I’ve written before about the dangers of vehicle submersions before, and about the kinds of equipment you need to get yourself out of such situations in the few seconds you may have to escape. This is an example of a drowning hazard that hasn’t been fixed and that is simply waiting for anyone unfortunate enough to drive into it.
The Narrows Marina boat launch, a private boat ramp in Tacoma, Washington, has led to the deaths of at least 4 people and the immersions of at least 8 drivers in the last 14 years. It’s located at South 19th Street in Tacoma, Washington, is owned by Gordon Rush and Scott Wagner, and is the subject of this great writeup by Kari Plog.
Records from the accidents paint a similar picture: All were the result of lost or confused motorists driving into the water by mistake. All happened in the dark. Most happened at or around high tide. Often it was raining.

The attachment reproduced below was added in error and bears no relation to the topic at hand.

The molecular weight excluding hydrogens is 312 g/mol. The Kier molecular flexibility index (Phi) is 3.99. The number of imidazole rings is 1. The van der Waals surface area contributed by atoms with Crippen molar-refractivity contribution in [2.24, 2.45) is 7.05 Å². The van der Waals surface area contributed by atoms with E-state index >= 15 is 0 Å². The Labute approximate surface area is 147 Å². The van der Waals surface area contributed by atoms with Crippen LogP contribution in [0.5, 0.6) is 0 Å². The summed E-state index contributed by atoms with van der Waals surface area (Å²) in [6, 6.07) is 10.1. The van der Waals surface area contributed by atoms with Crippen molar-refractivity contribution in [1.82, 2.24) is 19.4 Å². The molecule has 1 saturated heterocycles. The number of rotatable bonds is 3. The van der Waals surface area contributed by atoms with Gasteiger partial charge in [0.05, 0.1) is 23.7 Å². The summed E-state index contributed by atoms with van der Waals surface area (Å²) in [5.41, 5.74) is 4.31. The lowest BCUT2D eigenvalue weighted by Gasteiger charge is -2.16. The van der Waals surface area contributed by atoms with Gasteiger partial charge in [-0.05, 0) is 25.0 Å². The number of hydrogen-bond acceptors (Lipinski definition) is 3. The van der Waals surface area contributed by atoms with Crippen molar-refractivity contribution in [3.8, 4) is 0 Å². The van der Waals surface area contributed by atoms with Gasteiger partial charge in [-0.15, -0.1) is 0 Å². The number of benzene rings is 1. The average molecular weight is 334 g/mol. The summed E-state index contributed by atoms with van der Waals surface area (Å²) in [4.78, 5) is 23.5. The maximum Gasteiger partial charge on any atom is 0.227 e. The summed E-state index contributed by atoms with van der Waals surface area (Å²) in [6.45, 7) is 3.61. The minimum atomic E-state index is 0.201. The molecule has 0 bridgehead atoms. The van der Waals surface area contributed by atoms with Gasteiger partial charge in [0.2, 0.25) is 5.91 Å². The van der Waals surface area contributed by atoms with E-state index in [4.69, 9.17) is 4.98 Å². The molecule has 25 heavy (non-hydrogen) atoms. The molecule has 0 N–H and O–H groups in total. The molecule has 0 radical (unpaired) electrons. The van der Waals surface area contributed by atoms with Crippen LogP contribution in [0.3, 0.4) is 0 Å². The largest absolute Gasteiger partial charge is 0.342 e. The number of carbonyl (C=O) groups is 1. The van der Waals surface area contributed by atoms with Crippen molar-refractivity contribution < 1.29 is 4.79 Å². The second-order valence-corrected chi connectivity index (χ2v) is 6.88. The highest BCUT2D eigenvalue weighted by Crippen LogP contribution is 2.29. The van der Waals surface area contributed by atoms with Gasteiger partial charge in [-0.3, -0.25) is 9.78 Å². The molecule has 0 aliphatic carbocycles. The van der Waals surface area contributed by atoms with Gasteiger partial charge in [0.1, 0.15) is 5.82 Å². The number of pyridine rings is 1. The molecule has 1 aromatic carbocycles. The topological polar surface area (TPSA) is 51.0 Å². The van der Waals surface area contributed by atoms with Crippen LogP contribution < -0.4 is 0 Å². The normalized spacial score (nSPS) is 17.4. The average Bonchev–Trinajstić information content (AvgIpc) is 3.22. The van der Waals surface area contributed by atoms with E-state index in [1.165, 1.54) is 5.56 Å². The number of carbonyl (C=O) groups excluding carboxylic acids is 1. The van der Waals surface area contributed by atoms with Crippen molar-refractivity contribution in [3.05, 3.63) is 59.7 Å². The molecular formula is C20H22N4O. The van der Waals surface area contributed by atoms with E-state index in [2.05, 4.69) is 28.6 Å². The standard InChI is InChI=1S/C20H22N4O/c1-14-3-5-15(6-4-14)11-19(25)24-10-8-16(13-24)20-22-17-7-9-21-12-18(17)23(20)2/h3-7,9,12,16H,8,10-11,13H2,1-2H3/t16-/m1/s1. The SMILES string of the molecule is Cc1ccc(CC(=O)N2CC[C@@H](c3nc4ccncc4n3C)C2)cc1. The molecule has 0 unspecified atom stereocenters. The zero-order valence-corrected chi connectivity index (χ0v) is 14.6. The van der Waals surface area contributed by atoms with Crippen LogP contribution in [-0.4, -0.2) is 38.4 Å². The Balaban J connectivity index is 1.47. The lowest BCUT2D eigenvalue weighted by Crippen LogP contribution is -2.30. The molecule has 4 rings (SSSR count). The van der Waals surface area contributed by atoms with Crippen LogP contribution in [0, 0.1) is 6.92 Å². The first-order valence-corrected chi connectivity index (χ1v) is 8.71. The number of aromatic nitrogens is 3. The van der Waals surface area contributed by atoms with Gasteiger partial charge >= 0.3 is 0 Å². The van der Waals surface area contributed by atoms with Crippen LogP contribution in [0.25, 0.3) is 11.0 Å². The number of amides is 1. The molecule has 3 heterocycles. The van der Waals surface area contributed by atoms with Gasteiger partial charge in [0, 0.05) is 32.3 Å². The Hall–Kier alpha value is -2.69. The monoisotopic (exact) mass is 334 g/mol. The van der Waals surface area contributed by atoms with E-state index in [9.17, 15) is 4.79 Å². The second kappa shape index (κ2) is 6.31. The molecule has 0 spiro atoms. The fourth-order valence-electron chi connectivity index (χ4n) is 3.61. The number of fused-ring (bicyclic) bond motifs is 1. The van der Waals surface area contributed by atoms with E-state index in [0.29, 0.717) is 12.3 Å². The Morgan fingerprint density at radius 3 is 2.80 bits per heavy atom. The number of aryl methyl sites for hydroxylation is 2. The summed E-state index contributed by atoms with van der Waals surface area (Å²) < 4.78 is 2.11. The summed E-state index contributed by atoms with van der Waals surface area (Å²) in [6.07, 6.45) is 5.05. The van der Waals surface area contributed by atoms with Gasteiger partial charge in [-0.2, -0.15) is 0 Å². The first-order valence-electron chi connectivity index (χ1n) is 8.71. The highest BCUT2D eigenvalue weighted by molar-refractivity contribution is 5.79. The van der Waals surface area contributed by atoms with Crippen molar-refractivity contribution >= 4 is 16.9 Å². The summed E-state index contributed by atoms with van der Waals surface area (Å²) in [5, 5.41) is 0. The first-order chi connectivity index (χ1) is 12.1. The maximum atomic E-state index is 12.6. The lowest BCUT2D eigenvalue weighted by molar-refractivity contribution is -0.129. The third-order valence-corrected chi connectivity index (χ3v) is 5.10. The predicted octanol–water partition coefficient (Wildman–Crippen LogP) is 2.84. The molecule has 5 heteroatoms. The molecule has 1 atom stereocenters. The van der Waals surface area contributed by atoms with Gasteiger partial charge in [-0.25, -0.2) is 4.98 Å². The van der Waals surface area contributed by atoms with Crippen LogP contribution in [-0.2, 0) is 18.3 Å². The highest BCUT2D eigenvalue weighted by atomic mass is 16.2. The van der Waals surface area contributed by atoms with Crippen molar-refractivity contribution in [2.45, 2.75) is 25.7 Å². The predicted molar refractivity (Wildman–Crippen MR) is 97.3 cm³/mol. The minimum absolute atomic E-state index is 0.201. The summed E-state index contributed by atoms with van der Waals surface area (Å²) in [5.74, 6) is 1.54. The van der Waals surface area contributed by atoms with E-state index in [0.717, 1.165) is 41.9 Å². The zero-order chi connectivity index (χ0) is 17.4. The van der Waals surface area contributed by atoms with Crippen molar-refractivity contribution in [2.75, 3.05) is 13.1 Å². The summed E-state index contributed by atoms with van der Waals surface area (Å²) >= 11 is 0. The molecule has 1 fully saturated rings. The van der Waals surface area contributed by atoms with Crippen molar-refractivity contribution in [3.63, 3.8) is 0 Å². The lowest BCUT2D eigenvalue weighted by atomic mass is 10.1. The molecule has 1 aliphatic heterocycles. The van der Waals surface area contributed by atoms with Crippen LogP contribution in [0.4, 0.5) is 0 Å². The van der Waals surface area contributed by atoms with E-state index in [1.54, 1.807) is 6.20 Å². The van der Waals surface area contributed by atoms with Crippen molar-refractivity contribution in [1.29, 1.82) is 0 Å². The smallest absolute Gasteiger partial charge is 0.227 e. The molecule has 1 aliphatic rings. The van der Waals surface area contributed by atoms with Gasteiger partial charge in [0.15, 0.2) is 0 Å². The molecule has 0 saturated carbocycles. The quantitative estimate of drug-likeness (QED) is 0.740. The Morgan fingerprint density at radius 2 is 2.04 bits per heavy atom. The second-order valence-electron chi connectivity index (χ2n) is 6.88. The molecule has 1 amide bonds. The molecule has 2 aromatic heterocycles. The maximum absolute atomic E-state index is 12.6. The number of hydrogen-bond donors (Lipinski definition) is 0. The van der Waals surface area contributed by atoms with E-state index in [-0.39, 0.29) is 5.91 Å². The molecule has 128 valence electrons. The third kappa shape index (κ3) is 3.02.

In other words, people are continually driving into this drowning hazard that’s essentially unmarked and not subject to local, state, or federal regulations. The owners won’t make any significant changes besides putting up a few signs, and the danger continues.
This is a common scene around the country, unfortunately; neglectful owners of private properties who won’t install barriers to prevent accidental drownings. In order to protect yourself from these kinds of situations, you need to know what to do. And you’re not always going to be able to simply drive backwards out of tragedies.
“There were no skid marks visible on the boat ramp,” the police report states, “suggesting that the vehicle went into the water without attempting to stop.”
Security camera footage showed “no indication of brake lights until the vehicle struck the water and that the backup lights came on after that,” indicating an attempt to drive the car in reverse up the ramp.
When your car plunges into the water, you may have anywhere from a few seconds to a few minutes to get yourself out. Time is of the essence. I highly recommend a life hammer to help you break through vehicle glass quickly to enable an exit. Similarly, it might not be a bad idea to pick up a personal flotation device and store it in your vehicle for such situations. The specific pieces of survival gear I recommend are described in greater detail here.
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